Constitutional Law

Jobless Law Grad Is Glad He Went to Law School

A law grad who has “no job to speak of” is glad he went to law school, and the reason has nothing to do with career prospects.

A big benefit of law school was con law, University of St. Thomas law grad Ron Walters writes at the Minnesota Lawyer blog JDs Rising. He credits the legal training he received for helping him analyze the ‘flawed’ arguments behind this forwarded e-mail he recently received:

“A Christian nation cannot put up a Christmas scene of the baby Jesus in a public place, but the Muslims can stop normal traffic every Friday afternoon by worshiping in the streets,” the e-mail said. “Something is happening in America that is reminiscent of what is happening in Europe. This is Political Correctness gone crazy. Scary, isn’t it?”

Walters, for one, doesn’t find these events scary. “Constitutional law taught us that (with some important exceptions) the free exercise clause gives individuals the ability to practice their faith freely and that the establishment clause prohibits the government from endorsing religion,” he writes.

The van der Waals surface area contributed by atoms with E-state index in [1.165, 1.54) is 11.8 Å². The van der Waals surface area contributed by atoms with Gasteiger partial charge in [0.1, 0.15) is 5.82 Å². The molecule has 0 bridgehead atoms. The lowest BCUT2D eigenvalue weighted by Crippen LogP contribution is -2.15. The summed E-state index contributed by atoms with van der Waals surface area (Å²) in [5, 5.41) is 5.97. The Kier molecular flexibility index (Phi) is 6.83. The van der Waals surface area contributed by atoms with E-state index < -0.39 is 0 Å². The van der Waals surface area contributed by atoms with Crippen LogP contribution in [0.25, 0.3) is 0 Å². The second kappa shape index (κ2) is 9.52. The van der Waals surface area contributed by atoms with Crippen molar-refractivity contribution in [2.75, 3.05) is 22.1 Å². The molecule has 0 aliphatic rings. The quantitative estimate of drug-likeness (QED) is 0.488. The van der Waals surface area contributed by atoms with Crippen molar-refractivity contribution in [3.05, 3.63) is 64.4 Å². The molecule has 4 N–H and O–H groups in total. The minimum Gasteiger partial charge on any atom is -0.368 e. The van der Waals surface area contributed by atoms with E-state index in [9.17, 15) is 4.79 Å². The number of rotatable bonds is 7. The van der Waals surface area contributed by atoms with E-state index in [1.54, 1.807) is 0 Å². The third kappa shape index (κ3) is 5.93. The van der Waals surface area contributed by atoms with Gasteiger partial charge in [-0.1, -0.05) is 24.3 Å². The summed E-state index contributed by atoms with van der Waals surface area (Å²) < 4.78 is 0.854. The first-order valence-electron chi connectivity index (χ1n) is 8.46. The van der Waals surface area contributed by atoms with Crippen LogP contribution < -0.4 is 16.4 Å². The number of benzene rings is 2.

Walters says he had vague notions about religious freedom from his undergrad days, “but I had no real appreciation for how just a few words in the First Amendment could be charged with the heavy task of creating a pluralist state with a secular government.” Law school lessons, he concludes, “now seem essential to participating meaningfully in a democracy.”

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